Rules of an Effective Website Design
website design for more traffic and sales
There are lots of valuable sources available today with tips for website design. When says "sincerity wins the day", they mean basically the same thing as the Boston Consulting Group does when they say "develop relationships of trust and security". And when BCG says "use rich information to improve sales and product mix," it's much like iDecisionMaker's precept that shoppers must "get smarter at every click."
But maybe some basic communication principles would do just as well. In 1975, the linguist H.P. Grice suggested that logical exchanges operate under certain rules. The first rule is quality, which means making sure that the information you supply is true. The second rule is quantity, not giving more and not giving less information than is required at any point in the interaction. "Content" is a buzzword, but making sure your customers get just the right amount of content to meet their needs, so that they can navigate effectively and learn from the time spent on your site, is an art mastered by few. The key is to test drive your site and experience it from the perspective of an objective user who's always one click from leaving forever.
Grice's third rule is relevance, the need for each subsequent step in a process to be logically linked to the previous step and clearly related to an overall context or situation. If you click on a link expecting to learn something about the material a shirt is made of, but instead up pops an "associative" ad showing you five different ties that match the shirt, what are the real chances you'll expand your purchase rather than just clicking away to another, less trendy but more interesting site? Slim.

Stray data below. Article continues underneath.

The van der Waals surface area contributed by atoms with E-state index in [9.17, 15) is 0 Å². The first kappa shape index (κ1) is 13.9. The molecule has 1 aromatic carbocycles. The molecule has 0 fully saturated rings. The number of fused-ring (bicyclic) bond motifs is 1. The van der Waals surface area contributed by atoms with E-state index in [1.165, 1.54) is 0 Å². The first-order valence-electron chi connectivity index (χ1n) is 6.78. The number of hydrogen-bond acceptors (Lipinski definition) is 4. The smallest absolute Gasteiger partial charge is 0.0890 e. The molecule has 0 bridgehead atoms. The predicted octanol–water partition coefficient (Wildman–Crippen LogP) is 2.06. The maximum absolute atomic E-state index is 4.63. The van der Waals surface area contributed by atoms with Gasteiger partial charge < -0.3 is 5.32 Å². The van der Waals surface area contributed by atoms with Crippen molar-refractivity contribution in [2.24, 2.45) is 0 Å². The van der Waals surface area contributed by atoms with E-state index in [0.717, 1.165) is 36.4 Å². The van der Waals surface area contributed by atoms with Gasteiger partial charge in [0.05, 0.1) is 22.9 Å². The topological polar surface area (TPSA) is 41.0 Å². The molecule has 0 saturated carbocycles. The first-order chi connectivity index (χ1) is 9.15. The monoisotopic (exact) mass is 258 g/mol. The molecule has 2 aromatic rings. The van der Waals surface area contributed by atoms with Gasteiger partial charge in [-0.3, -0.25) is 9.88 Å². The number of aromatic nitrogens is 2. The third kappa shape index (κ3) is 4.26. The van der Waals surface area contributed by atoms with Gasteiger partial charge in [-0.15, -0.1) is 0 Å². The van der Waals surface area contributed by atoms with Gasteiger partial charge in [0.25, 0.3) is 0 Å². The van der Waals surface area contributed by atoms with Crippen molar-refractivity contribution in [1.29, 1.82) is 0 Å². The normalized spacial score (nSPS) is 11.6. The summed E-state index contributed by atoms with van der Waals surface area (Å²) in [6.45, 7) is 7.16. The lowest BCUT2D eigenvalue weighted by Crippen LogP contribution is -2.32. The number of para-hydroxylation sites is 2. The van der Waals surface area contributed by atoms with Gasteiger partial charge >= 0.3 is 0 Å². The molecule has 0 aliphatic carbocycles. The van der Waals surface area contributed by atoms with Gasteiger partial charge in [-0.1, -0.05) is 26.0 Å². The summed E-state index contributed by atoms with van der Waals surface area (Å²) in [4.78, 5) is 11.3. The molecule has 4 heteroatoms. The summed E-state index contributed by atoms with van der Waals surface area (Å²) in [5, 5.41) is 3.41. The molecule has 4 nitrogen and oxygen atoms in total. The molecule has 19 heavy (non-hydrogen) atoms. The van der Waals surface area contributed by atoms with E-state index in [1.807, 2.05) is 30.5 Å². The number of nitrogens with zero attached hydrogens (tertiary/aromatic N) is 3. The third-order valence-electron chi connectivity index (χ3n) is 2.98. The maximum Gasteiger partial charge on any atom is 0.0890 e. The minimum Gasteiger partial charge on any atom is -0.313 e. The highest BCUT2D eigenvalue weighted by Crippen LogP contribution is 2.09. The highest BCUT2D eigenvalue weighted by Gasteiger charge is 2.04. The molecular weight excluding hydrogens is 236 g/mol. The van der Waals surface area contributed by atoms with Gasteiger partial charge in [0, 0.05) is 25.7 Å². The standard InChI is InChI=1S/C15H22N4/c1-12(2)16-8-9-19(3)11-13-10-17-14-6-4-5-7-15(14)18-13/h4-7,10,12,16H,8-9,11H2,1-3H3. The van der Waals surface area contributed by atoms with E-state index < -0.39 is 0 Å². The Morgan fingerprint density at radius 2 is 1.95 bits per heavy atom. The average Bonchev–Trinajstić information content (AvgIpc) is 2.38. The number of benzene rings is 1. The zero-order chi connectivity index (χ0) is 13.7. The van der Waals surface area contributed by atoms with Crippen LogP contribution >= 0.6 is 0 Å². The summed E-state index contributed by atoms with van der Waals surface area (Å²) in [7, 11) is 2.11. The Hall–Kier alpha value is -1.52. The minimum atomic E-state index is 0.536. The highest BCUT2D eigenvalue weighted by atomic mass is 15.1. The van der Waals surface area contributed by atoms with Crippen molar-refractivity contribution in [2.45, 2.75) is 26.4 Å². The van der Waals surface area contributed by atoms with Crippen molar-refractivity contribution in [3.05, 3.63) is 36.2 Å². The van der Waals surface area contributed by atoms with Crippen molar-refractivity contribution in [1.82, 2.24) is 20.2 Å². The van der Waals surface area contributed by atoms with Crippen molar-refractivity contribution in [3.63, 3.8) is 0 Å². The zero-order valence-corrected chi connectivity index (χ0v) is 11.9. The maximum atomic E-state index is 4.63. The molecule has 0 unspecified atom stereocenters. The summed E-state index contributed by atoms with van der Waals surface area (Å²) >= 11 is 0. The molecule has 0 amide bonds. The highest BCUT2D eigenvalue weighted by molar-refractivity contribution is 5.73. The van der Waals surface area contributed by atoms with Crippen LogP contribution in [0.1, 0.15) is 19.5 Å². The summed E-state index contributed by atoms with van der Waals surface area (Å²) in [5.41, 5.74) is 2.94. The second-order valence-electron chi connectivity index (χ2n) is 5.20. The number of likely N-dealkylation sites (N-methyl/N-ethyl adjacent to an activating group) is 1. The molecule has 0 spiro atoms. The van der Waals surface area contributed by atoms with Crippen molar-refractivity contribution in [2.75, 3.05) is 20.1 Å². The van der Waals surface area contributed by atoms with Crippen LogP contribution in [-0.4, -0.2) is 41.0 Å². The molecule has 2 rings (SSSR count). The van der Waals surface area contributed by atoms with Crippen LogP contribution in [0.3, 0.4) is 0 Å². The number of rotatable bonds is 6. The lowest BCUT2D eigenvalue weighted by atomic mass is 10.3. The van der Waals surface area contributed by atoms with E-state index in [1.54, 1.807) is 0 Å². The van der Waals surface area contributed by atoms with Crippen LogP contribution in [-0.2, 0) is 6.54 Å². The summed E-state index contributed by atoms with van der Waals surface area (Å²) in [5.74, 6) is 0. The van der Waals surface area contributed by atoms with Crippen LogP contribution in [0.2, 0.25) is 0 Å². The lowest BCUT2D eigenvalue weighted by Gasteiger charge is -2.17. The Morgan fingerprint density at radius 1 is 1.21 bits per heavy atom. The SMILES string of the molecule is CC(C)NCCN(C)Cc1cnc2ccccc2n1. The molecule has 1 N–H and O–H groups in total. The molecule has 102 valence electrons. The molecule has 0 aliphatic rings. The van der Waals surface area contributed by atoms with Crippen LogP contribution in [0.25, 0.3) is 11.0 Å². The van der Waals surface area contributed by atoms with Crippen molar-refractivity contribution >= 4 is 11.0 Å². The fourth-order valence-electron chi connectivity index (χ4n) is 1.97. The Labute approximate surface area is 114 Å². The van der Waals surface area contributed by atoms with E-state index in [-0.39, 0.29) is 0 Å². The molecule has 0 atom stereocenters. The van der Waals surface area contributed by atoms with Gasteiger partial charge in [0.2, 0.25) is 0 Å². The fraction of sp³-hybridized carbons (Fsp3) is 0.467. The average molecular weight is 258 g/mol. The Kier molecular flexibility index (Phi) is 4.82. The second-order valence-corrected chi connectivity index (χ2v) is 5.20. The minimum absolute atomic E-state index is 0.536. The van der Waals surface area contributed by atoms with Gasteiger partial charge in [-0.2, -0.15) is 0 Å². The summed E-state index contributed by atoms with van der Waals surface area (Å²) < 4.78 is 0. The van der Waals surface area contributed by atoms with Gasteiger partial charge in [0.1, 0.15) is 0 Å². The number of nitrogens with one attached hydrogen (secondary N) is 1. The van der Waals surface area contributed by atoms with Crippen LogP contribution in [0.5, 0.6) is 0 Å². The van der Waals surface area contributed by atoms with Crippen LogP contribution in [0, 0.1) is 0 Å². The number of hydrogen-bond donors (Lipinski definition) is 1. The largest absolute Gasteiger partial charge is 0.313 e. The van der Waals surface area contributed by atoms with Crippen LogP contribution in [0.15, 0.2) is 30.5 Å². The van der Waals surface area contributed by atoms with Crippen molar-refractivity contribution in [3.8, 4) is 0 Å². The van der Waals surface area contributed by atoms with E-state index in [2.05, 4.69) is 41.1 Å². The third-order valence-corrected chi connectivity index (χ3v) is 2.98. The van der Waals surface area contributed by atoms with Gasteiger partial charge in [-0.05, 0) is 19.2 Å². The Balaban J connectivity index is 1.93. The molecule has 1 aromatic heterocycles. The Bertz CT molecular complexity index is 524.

H.P. Grice's fourth rule of logical communication is manner, which he says means being clear, concise and unambiguous. Have you ever arrived at a site and felt disoriented by the fancy dynamic graphics and shifting text fields? What is the message the designer wants to convey? How long is it supposed to take to "get it"? There's a difference between information and entertainment. How much of one will you tolerate in order to get the other? Grice also suggested an umbrella concept encompassing all four rule categories, the cooperative principle, which means that the participants in an interactive exchange must agree what the topic and purpose of that exchange is. Visitors to your site are going to make a split-second decision on whether you've managed to establish a cooperative principle that informs their navigation experience.
The iBizMagazine.com Staff
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